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Trump’s Truth Social Comments Land Him in Trouble as Special Counsel Issues Warning

by Jessica

Special Counsel Jack Smith has issued a warning regarding former President Donald Trump’s frequent public comments.

CBS reported on Wednesday, September 6, that according to Smith, the comments pose a risk of contaminating the potential pool of jurors in the criminal case concerning Trump’s alleged efforts to obstruct the transfer of presidential power following the 2020 election.

Smith’s concerns regarding Trump’s public remarks, primarily made on his social media platform Truth Social, were conveyed in a court filing submitted to the federal district court in Washington, D.C.

The filing was part of an ongoing exchange between Trump’s legal team and the Justice Department concerning the request to file a document containing sensitive materials under seal.

Smith and his team have requested that U.S. District Judge Tanya Chutkan, who is overseeing the case, allow the submission of an unredacted motion under seal, along with a redacted version for public access.

In response, Trump’s defense lawyers, Todd Blanche, John Lauro, and Gregory Singer, have opposed this request, citing court rules that grant them 14 days to respond to all motions.

They argue that the court should grant Trump sufficient time to review the government’s filings and proposed sealed exhibits, requesting “reasonable time” for their client.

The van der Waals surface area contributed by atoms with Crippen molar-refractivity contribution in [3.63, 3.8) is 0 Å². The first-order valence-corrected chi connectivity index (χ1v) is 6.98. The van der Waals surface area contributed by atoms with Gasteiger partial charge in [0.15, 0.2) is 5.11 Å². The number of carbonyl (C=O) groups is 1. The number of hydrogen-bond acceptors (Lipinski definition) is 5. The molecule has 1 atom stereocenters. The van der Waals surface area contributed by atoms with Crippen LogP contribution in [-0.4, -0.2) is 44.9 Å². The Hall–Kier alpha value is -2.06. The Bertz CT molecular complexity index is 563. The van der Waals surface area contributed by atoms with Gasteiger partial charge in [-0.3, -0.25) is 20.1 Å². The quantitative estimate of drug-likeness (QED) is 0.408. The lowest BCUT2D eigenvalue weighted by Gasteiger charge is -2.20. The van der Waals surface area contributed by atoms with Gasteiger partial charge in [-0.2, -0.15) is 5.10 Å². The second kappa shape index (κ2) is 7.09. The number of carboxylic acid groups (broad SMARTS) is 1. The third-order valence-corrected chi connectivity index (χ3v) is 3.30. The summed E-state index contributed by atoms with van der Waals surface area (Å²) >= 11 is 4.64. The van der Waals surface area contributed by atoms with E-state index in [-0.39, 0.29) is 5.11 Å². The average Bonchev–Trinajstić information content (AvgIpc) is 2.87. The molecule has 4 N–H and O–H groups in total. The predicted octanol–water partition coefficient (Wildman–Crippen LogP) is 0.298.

The special counsel countered Trump’s legal team’s request, contending that it is inconsistent with a protective order issued by Judge Chutkan the previous month and hinders the efficient administration of justice.

They deemed the proposed schedule by the defense unworkable, asserting that such a requirement would significantly impede the litigation in the case.

Smith’s team also highlighted the pressing matters before the court, including Trump’s daily extrajudicial statements that could potentially bias the jury pool.

This is not the first time that concerns have been raised about Trump’s social media comments.

An August 4 filing by the Justice Department referenced a Truth Social post in which Trump wrote, “If you go after me, I’m coming after you!”

Trump made this statement after pleading not guilty to four criminal charges in Smith’s case, which are related to alleged attempts to overturn the 2020 election results.

Smith and federal prosecutors, Molly Gaston and Thomas Windom warned at that time that if Trump were to include details obtained during the discovery process in his posts, it could have a chilling effect on witnesses and potentially harm the fair administration of justice.

Judge Chutkan had previously cautioned Trump’s legal team during a hearing, reminding them of the limitations on what the former president could say.

She pointed out the conditions of his release while awaiting trial, which make it a crime to obstruct a criminal investigation or intimidate witnesses, victims, jurors, informants, or officers of the court.

The judge emphasized that Trump’s defense should take place in the courtroom and not on the internet.

She also indicated that any more “inflammatory” statements about the case would expedite the trial to protect the pool of prospective jurors.

Despite these constraints, Trump has continued to launch online attacks against Special Counsel Jack Smith, Judge Tanya Chutkan, and Fulton County District Attorney Fani Willis.

On Tuesday, Trump referred to the special counsel as “deranged” and shared a link to a New York Post article about Judge Chutkan, raising questions about her impartiality.

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